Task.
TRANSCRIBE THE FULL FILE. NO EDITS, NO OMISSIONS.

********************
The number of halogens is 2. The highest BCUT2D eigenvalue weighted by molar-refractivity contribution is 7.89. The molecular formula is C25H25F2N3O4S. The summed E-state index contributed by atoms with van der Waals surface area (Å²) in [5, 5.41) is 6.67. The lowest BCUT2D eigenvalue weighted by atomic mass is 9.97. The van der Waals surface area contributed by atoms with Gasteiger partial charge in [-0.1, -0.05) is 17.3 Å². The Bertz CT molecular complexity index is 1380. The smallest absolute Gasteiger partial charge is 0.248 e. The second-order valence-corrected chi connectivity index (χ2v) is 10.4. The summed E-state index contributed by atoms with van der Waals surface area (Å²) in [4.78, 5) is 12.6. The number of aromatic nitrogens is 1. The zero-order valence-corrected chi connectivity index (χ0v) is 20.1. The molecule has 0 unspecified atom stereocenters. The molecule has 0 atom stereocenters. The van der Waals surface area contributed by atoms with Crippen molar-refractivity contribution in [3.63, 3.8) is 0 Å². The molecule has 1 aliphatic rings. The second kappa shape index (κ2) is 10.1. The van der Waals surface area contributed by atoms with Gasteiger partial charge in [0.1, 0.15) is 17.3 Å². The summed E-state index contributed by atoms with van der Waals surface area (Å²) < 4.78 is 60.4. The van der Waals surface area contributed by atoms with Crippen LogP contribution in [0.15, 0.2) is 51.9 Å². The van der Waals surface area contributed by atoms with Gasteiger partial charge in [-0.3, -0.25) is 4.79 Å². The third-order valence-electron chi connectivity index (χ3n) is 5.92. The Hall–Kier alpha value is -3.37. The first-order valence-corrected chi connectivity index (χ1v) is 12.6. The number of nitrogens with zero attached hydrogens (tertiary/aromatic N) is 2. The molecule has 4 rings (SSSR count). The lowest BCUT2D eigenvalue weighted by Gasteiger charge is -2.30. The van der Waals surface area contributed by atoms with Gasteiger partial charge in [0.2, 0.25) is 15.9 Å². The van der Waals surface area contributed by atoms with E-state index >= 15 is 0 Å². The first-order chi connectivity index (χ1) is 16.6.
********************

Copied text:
The number of halogens is 2. The highest BCUT2D eigenvalue weighted by molar-refractivity contribution is 7.89. The molecular formula is C25H25F2N3O4S. The summed E-state index contributed by atoms with van der Waals surface area (Å²) in [5, 5.41) is 6.67. The lowest BCUT2D eigenvalue weighted by atomic mass is 9.97. The van der Waals surface area contributed by atoms with Gasteiger partial charge in [-0.1, -0.05) is 17.3 Å². The Bertz CT molecular complexity index is 1380. The smallest absolute Gasteiger partial charge is 0.248 e. The second-order valence-corrected chi connectivity index (χ2v) is 10.4. The summed E-state index contributed by atoms with van der Waals surface area (Å²) in [4.78, 5) is 12.6. The number of aromatic nitrogens is 1. The zero-order valence-corrected chi connectivity index (χ0v) is 20.1. The molecule has 0 unspecified atom stereocenters. The molecule has 0 atom stereocenters. The van der Waals surface area contributed by atoms with Crippen molar-refractivity contribution in [3.63, 3.8) is 0 Å². The molecule has 1 aliphatic rings. The second kappa shape index (κ2) is 10.1. The van der Waals surface area contributed by atoms with Gasteiger partial charge in [0.1, 0.15) is 17.3 Å². The summed E-state index contributed by atoms with van der Waals surface area (Å²) < 4.78 is 60.4. The van der Waals surface area contributed by atoms with Crippen LogP contribution in [0.15, 0.2) is 51.9 Å². The van der Waals surface area contributed by atoms with Gasteiger partial charge in [-0.3, -0.25) is 4.79 Å². The third-order valence-electron chi connectivity index (χ3n) is 5.92. The Hall–Kier alpha value is -3.37. The first-order valence-corrected chi connectivity index (χ1v) is 12.6. The number of nitrogens with zero attached hydrogens (tertiary/aromatic N) is 2. The molecule has 4 rings (SSSR count). The lowest BCUT2D eigenvalue weighted by Gasteiger charge is -2.30. The van der Waals surface area contributed by atoms with Gasteiger partial charge in [0.2, 0.25) is 15.9 Å². The van der Waals surface area contributed by atoms with E-state index >= 15 is 0 Å². The first-order chi connectivity index (χ1) is 16.6.